The term “splatterpunk” refers to a highly disreputable, extreme subgenre of graphic horror, but its best practitioners do much more with the form.
Kavan’s story is typical of her technical approach, which telescopes time and proceeds in a kind of modified stream-of-consciousness narration.
Valerie Martin’s long story is about a poisonous artistic rivalry.
Two time Scotiabank Giller Prize winner Vassanji’s story is about missed opportunities and unfulfilled dreams.
Mutonji’s story is an empathetic look at burgeoning female sexuality and the roles women are expected to perform in our capitalist system.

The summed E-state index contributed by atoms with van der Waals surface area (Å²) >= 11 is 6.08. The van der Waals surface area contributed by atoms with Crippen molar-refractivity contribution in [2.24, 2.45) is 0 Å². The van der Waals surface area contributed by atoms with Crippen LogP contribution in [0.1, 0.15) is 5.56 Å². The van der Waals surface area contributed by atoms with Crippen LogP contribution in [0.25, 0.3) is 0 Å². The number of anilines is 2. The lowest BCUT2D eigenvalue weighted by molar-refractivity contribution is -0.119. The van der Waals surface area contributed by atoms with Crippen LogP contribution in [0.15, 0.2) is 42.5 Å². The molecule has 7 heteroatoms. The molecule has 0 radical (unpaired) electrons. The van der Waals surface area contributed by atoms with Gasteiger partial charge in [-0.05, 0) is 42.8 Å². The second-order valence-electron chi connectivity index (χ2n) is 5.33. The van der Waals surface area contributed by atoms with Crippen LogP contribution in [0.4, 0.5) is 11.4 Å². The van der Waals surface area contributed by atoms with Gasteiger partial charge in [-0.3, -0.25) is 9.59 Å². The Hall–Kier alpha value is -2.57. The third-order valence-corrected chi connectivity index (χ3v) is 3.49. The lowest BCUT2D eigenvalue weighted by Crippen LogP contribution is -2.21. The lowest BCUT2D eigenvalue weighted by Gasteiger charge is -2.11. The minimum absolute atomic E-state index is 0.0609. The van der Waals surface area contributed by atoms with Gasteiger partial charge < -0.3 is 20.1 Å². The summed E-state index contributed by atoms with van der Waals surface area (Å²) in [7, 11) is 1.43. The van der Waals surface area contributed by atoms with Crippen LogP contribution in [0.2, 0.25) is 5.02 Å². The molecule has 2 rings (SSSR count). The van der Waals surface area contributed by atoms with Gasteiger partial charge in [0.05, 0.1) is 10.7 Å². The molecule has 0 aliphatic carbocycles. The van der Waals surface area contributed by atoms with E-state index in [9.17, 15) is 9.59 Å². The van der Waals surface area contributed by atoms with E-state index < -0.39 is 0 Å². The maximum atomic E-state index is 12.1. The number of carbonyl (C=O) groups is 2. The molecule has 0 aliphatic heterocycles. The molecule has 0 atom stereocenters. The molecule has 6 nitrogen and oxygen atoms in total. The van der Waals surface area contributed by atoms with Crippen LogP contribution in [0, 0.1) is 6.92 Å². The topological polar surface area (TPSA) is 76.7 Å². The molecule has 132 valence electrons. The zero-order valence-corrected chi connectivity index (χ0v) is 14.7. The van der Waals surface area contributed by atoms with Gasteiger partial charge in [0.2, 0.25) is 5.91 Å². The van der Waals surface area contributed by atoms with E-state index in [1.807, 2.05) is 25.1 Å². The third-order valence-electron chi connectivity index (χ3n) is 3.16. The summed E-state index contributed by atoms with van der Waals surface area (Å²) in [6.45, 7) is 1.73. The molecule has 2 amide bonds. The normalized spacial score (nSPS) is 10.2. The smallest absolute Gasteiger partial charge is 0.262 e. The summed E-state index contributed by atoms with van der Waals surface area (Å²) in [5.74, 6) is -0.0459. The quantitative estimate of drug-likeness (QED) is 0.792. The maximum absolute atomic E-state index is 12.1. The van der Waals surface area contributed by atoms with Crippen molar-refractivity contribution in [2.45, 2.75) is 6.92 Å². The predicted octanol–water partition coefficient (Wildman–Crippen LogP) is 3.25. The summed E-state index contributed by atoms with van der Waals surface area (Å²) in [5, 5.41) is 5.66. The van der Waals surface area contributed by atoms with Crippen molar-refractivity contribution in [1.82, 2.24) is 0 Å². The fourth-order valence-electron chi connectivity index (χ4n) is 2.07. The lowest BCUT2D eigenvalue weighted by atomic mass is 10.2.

The language of the story is tightly calibrated and walks a tightrope between lyricism and incipient violence.
A story about a granddaughter on the day she euthanizes her grandmother is also a veiled critique of the residential school system.
The story is about the mother of an imprisoned son before, during, and after her bus trip to visit him.
Hurston’s story contains the folk idiom for which she is known, as well as being a signal example of her concern with women overcoming abuse at the hands of men.
Not a retread or homage, Bloch’s vampire story displays a momentum and technique typical of the author’s best work.